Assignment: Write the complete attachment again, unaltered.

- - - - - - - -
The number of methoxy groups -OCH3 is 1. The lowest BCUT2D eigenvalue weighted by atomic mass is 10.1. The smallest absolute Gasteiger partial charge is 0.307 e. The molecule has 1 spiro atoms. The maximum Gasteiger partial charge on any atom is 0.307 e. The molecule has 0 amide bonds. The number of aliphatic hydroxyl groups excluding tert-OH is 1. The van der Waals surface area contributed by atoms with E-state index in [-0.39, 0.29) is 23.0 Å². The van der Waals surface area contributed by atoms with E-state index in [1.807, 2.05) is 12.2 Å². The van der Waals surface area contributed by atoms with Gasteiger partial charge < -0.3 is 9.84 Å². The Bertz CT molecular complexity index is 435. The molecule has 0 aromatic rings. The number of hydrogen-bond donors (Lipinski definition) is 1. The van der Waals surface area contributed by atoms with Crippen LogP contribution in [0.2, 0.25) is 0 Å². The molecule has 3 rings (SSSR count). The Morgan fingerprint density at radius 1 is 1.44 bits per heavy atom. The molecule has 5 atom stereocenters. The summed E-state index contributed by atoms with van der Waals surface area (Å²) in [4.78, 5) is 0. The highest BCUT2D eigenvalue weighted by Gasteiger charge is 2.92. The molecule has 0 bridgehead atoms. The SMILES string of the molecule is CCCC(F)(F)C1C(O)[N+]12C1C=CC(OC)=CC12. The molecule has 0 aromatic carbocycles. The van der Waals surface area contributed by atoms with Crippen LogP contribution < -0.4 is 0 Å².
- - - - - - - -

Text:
The number of methoxy groups -OCH3 is 1. The lowest BCUT2D eigenvalue weighted by atomic mass is 10.1. The smallest absolute Gasteiger partial charge is 0.307 e. The molecule has 1 spiro atoms. The maximum Gasteiger partial charge on any atom is 0.307 e. The molecule has 0 amide bonds. The number of aliphatic hydroxyl groups excluding tert-OH is 1. The van der Waals surface area contributed by atoms with E-state index in [-0.39, 0.29) is 23.0 Å². The van der Waals surface area contributed by atoms with E-state index in [1.807, 2.05) is 12.2 Å². The van der Waals surface area contributed by atoms with Gasteiger partial charge < -0.3 is 9.84 Å². The Bertz CT molecular complexity index is 435. The molecule has 0 aromatic rings. The number of hydrogen-bond donors (Lipinski definition) is 1. The van der Waals surface area contributed by atoms with Crippen LogP contribution in [0.2, 0.25) is 0 Å². The molecule has 3 rings (SSSR count). The Morgan fingerprint density at radius 1 is 1.44 bits per heavy atom. The molecule has 5 atom stereocenters. The summed E-state index contributed by atoms with van der Waals surface area (Å²) in [4.78, 5) is 0. The highest BCUT2D eigenvalue weighted by Gasteiger charge is 2.92. The molecule has 0 bridgehead atoms. The SMILES string of the molecule is CCCC(F)(F)C1C(O)[N+]12C1C=CC(OC)=CC12. The molecule has 0 aromatic carbocycles. The van der Waals surface area contributed by atoms with Crippen LogP contribution < -0.4 is 0 Å².